Just nailed through lighting cable

14 Jun 2006
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United Kingdom
Hi guys,

I have a question: I was just securing a loose floorboard down with a nail and all the lights went off. Pulled the nail out, checked the fusebox and it looks like the fuse has blown (although I can't be 100% sure) so my question is this: Can I simply buy a new fuse in the morning, install it and everything will be OK ... or not?

If I get the fuse and the lights still don't work, what's the next step? Electrician?

I swear I'm never doing any DIY ever again!


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If you've damaged the cable then you need to fix it. Sounds like the cable is installed in a notched (as opposed to a drilled) joist. This is indicative of a cheap and nasty rewire some time in the past. (Let me guess; property built in 30's or 50's and rewired around 1980?)

Might be worth getting in a qualified spark to inspect.
Thanks for reply ... yes the house is a terrace built in the 30s, not sure when it was rewired I've not long moved in.

What'll happen when I change the fuse in the morning? Is there a chance of a fire?
There's a fair chance that nothing untoward will happen, at least in the short term. Your nail might have shorted between live and earth and then left a gap when removed. But the fact is the cable may well have been damaged (unless it's a coincidence) and you should investigate and rectify the problem.

There's no point in brushing it under the carpet and hoping that it doesn't create a problem for the future.
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It's funny you should mention carpet - I'm having a new carpet fitted tomorrow, hence my need to fix the creaky floorboard!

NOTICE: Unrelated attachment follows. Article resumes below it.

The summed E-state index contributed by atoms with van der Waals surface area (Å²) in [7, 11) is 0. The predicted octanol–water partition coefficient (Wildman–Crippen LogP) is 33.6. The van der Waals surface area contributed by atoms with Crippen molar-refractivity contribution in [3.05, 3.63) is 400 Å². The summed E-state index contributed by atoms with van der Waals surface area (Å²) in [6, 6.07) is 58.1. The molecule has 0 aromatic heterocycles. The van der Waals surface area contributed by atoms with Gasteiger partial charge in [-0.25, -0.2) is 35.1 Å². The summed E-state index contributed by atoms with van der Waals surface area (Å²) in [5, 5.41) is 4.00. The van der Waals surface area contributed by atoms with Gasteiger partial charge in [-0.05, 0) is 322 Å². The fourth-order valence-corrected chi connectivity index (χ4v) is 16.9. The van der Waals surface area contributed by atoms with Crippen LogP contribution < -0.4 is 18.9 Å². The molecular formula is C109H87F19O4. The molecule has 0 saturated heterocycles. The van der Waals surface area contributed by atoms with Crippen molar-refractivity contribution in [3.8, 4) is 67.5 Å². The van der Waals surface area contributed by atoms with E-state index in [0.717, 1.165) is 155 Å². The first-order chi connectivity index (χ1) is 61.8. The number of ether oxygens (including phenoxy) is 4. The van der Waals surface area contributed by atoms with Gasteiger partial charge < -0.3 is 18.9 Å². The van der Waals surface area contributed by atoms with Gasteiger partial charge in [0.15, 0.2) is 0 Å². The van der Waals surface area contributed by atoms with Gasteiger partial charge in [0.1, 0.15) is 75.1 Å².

So if I remove the floorboard in the morning, what am I looking for to indicate the cable is knackered? Exposed copper?
OK I'll take a look. First stop B&Q, replace the fuse then lift the floorboard to check the damage ... all before the carpet fitters come.

Thank you for your help dingbat,

I'd suggest you lift the board before replacing the fuse, when you are in B&Q pick up a 20A junction box (get a good make like MK), I know you shouldn't put junction boxes where they are inaccessable, but get the screws tightened properly and it won't be a problem (and will be much, much better than a nailed through cable)
And I'll back Adam up here. Fix the problem before you change the fuse - what's the point of replacing the safety device without repairing the fault that caused it to operate?

Remember fuses don't 'fail', they do their job and disconnect a faulty circuit.
Sounds like a good idea, I'll pick one up.

What if I don't fit a junction box - what kind of problems might I encounter?
If you dont fix the cable NOW
1 You could have an open ring
2 It could arc & cause a fire

There might be a 3 & 4

But if you do have latter problems as well as lifting the floor board, you will have to lift the carpet.

How can you even be thinking of leaving it.
The only reason I was considering leaving it is if I do lift the floorboard up, what if I cause further damage to the cable? Just hammering a nail through it damaged it once, I don't want to make it any worse.

Just been to B&Q and got the bits, put the fuse in and everything's back on.
When you have the board up, you take note of where the cables are and when you re-fix it you excercise care to avoid doing it again

You better lift it and check it out, you could have left the circuit with no earth, live conductors exposed, conductors reduced in cross section, current tracking across it, etc

Get it lifted and check, your new carpet won't look good with a burnt patch in the middle :eek:
Just taken the floorboard up, theres a small hole in the cable where the nail went in. It didn't go right through, and there's no sign of scorching.

Should I still cut the cable and fit this junction box?
Yes, and remove the smallish section where the nail went in (it'll be a bit burnt from the short circuit current that flowed)

Make sure you get the screws on the JB nice and tight, but not so tight that it shears the cable, along with other good wiring practice such as keeping the unsheathed cores entirely within the JB, using earth sleeving, fitting the lid in the right orientation that it blocks off unused cable entries, etc

(Sorry, I'm not quite sure how experciencd you are with electrics, so ignore me if I've been stating the obvious)

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